Sunday, February 16, 2003

This is amazing. How did we get to this point?

Rattled by an outpouring of anti-war sentiment, the United States and Britain began reworking a draft resolution Saturday to authorize force against Saddam Hussein.

Diplomats, speaking on condition of anonymity, said the final product may be a softer text that does not explicitly call for war.

Before Friday's dramatic Security Council meeting, where weapons inspectors gave a relatively favorable accounting of Iraq's recent cooperation, U.S. and British diplomats said they had been preparing a toughly worded resolution that would give them U.N. backing for military action....

But the measured reports by inspectors, in addition to massive global opposition to war — expressed both in the council and in the streets — came as a blow to their plans.

The two English-speaking allies had hoped to push through a new resolution quickly, and there had even been talk of a Saturday council meeting to introduce it. But their plans were put on hold Friday after staunch opposition — led by France, Russia and China — drew rare applause inside the council chamber....


The Washington Post now asks: Should we blame Rummy? In an article provocatively titled "Did Rumsfeld Impede Iraq Coalition?," the Post recalls some of Rumsfeld's most boorish statements and draws the obvious conclusion that his professional-wrestling-style trash talk may have actually impeded Bush's war drive.

Of course, it's not clear why the blame should all fall on Rumsfeld when Richard Perle is running around loose, calling France "our erstwhile ally" and insisting that Jacques Chirac believes "deep in his soul that Saddam Hussein is preferable to any likely successor." And the problem is hardly limirted to intemperate talk. Here's the administration's latest tantrum, as reported in today's London Observer:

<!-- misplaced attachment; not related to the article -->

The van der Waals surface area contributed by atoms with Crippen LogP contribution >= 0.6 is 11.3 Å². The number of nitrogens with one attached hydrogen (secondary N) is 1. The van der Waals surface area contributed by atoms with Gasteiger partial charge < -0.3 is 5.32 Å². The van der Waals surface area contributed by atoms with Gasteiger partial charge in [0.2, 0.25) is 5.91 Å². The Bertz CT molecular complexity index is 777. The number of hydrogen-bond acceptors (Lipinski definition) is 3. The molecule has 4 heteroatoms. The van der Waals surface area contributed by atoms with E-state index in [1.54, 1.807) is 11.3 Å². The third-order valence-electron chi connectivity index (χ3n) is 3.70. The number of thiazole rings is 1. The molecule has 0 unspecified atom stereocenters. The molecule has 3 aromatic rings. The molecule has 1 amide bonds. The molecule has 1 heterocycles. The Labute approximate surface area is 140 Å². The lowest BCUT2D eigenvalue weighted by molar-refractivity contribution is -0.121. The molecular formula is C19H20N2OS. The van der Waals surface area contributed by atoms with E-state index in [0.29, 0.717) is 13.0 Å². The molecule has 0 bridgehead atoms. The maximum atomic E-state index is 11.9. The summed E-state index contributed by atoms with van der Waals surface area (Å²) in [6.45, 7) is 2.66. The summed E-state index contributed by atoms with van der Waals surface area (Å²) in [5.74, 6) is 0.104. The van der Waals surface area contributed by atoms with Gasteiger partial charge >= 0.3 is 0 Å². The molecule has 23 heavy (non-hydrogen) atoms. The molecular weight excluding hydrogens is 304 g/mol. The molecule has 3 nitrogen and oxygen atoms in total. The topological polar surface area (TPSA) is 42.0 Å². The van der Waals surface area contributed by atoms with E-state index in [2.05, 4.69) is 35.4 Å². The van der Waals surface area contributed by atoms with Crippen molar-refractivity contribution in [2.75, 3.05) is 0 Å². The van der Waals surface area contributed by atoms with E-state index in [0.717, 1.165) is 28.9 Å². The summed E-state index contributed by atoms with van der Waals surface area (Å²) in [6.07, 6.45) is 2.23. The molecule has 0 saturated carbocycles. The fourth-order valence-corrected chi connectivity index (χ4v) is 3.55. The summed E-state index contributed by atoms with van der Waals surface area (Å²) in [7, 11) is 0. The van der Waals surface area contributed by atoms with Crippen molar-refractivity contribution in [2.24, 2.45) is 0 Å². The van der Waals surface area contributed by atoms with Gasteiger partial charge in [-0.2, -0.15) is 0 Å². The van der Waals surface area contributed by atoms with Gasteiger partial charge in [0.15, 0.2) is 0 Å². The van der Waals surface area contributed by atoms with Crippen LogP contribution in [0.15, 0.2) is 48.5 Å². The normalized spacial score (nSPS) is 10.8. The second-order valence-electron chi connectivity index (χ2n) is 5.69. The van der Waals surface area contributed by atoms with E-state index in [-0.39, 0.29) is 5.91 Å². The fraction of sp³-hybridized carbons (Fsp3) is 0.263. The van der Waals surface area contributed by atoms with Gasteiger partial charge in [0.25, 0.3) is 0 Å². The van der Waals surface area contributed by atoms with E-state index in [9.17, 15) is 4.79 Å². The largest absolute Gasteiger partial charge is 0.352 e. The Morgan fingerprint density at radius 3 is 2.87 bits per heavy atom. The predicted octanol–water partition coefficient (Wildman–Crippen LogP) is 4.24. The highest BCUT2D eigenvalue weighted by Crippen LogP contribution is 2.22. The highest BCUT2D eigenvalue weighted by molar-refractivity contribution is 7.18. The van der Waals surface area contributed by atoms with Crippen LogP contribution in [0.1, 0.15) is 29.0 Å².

US to punish German 'treachery'
America is to punish Germany for leading international opposition to a war against Iraq. The US will withdraw all its troops and bases from there and end military and industrial co-operation between the two countries - moves that could cost the Germans billions of euros.

The plan - discussed by Pentagon officials and military chiefs last week on the orders of Defence Secretary Donald Rumsfeld - is designed 'to harm' the German economy to make an example of the country for what US hawks see as Chancellor Gerhard Schröder's 'treachery'....

'We are doing this for one reason only: to harm the German economy,' one source told The Observer last week....


Of course Dominique de Villepin was applauded in the UN Security Council last week -- he was saying, in effect, that people who disagree with the Bush administration are sick of having take this kind of guff.

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